Sunday, 4 March 2012


Australia was a new country and maintained a ‘White Australia Policy’.  This policy, amongst others, effectively allowed for the preference of British migrants over all others through the first decades of the 20th century.

After the attack and threat of invasion by the Japanese, and a new awareness of Australia’s vulnerability, the Australian government began the ‘Populate or Perish’ policy.  Under this assisted migration scheme, citizens from all Commonwealth countries were recruited to immigrate to Australia.  This was known colloquially as the ‘Ten Pound Pom’ scheme.

Later, the scheme was extended to immigrants from northern European countries with the belief that they would more easily assimilate with the Australian community.  After World War Two, Australia also welcomed refugees from war-torn Europe who were known as ‘Displaced Persons’.

The second wave of post-war immigration arrived in the 1950s and 1960s.  These included migrants from Italy, Greece, Malta, Croatia and Turkey.

Unfortunately many of the British settlers saw the newcomers as foreigners.  The term ‘wogs’ amongst others, was used frequently.

The native peoples or aboriginals who had been treated harshly and imprisoned in the early years of settlement, had more hardship placed upon them.  ‘Half-caste’ Aboriginal children - those of mixed breeding -were forcibly removed from their parents and institutionalised.  The problems associated with these actions are still prevalent in today’s society.  These persons are known as the ‘Stolen Generation’.

Child migration schemes for underprivileged British children in Canada, Rhodesia (Zimbabwe) and Australia promised a better life, and parents were persuaded to sign over legal guardianship of their children.  These children as well as orphans and indigenous children were badly treated and abused, and are known as the ‘Forgotten Australians.’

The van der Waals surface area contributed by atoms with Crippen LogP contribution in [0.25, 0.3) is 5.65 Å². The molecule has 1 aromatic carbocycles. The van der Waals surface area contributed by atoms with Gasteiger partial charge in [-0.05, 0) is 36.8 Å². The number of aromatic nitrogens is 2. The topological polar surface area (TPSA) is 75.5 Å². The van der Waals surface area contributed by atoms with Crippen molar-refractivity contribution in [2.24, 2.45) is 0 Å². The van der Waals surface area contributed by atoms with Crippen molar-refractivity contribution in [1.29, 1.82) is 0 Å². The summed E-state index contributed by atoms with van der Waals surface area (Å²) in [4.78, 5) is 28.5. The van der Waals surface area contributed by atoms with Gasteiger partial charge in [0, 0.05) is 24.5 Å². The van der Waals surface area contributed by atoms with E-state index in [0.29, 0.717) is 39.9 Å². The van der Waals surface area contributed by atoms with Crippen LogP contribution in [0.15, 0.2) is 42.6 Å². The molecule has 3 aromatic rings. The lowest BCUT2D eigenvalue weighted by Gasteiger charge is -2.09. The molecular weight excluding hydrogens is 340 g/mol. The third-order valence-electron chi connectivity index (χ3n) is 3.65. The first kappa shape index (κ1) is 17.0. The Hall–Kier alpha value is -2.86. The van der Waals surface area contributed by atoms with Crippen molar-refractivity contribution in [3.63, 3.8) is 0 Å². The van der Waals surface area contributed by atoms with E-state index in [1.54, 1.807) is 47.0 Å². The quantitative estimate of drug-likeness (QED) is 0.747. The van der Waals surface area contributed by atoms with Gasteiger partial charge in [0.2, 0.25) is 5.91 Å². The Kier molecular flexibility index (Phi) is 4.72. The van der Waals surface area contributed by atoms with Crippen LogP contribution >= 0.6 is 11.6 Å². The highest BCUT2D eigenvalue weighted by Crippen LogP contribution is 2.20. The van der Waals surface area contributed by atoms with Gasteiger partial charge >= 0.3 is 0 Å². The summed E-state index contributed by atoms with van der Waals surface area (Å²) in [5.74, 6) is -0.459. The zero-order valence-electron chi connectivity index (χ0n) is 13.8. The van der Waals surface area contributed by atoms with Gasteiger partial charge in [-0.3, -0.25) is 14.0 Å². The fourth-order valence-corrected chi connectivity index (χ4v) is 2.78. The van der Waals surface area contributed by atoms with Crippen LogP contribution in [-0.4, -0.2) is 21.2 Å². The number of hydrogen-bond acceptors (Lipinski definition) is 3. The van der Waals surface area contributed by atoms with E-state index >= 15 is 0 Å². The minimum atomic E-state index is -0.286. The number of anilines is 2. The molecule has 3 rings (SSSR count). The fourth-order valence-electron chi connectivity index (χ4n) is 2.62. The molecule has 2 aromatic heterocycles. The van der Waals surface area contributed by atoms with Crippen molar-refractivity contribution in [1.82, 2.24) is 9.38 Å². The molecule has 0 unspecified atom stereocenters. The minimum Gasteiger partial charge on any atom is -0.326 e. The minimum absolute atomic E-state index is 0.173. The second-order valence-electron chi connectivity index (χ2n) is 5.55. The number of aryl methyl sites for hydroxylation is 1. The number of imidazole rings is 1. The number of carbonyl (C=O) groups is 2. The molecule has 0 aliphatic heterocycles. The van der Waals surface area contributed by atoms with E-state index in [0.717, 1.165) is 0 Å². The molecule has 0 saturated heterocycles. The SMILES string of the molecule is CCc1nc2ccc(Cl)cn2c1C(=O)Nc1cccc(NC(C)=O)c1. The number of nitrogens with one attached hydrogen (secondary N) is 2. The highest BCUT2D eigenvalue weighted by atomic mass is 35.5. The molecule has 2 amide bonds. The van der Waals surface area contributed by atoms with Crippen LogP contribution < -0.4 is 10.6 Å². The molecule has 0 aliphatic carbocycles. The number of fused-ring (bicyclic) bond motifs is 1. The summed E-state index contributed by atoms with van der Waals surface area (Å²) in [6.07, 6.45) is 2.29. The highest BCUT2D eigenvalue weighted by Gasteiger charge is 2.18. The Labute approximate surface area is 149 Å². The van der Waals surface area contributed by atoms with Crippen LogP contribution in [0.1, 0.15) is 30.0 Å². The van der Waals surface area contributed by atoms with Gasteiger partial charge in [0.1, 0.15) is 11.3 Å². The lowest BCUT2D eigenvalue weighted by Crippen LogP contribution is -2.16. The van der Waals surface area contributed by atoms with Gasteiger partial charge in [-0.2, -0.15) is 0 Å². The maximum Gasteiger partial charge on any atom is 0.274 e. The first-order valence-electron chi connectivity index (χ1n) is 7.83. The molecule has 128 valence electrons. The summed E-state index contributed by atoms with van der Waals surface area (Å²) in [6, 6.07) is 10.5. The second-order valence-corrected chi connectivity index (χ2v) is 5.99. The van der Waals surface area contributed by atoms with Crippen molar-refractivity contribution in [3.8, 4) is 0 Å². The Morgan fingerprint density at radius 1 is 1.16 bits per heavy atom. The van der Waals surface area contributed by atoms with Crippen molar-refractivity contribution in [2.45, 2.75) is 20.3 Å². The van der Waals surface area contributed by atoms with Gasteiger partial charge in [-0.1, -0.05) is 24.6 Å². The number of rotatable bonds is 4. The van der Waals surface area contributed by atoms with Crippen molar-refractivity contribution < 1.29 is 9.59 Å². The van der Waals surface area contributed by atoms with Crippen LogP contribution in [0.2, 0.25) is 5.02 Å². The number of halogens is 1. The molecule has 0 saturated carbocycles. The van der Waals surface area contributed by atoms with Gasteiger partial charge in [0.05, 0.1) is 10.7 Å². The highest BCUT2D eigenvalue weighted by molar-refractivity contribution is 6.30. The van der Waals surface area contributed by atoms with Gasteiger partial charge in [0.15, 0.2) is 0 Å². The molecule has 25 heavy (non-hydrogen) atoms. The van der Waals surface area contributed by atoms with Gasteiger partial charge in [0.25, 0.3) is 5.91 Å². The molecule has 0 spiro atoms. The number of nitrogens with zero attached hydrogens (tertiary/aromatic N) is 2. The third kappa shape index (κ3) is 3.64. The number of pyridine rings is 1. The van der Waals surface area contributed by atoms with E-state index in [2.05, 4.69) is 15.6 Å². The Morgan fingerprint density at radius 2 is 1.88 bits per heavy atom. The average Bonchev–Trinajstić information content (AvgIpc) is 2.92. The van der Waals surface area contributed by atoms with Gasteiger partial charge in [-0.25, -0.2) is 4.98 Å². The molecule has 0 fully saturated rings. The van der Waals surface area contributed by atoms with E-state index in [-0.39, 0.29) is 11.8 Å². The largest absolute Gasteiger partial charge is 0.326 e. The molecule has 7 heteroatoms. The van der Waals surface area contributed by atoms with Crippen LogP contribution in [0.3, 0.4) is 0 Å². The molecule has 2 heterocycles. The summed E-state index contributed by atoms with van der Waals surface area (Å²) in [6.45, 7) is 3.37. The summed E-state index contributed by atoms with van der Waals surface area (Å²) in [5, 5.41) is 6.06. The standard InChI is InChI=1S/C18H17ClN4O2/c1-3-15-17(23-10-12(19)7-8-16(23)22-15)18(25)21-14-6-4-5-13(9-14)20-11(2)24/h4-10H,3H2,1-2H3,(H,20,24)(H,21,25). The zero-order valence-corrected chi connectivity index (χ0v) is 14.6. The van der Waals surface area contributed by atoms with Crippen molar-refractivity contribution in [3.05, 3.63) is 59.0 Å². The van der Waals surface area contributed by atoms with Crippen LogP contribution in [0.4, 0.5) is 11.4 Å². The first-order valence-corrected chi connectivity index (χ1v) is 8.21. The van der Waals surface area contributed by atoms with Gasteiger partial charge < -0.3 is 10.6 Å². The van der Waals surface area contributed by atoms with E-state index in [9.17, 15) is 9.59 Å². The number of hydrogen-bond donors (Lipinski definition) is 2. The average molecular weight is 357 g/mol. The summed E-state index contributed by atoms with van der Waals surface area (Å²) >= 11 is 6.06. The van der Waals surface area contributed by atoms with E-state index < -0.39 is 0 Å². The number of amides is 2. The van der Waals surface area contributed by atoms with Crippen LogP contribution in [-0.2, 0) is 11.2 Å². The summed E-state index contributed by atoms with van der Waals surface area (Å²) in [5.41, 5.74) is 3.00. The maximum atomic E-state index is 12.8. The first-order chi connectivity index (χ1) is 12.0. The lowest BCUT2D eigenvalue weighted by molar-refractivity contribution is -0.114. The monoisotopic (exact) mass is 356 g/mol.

In my first two novels, I have used this history as a backdrop for my stories.  Growing up in ‘white’ Australia as children/young people of immigrant parents, my characters struggle to find their place and acceptance in a highly prejudiced society.  In an era of so-called progress, being torn between two cultures was both unsettling and problematic.

‘Heart’s Promise’ begins in the mid 1970’s and ‘Where The Heart Is’ continues to the early 1980’s.  They are two individual stories of emotional struggle, loss, acceptance and love.  

Set in my hometown, I have added a little local history to help the reader get the feel of small town life.

Once a quiet rural area, the town is on the verge of change.  The arrival of a large American mining company is the beginning of the region’s transformation.  But that’s another story…


  1. Thanks for a really interesting post on Australian history. Concise and eye-opening!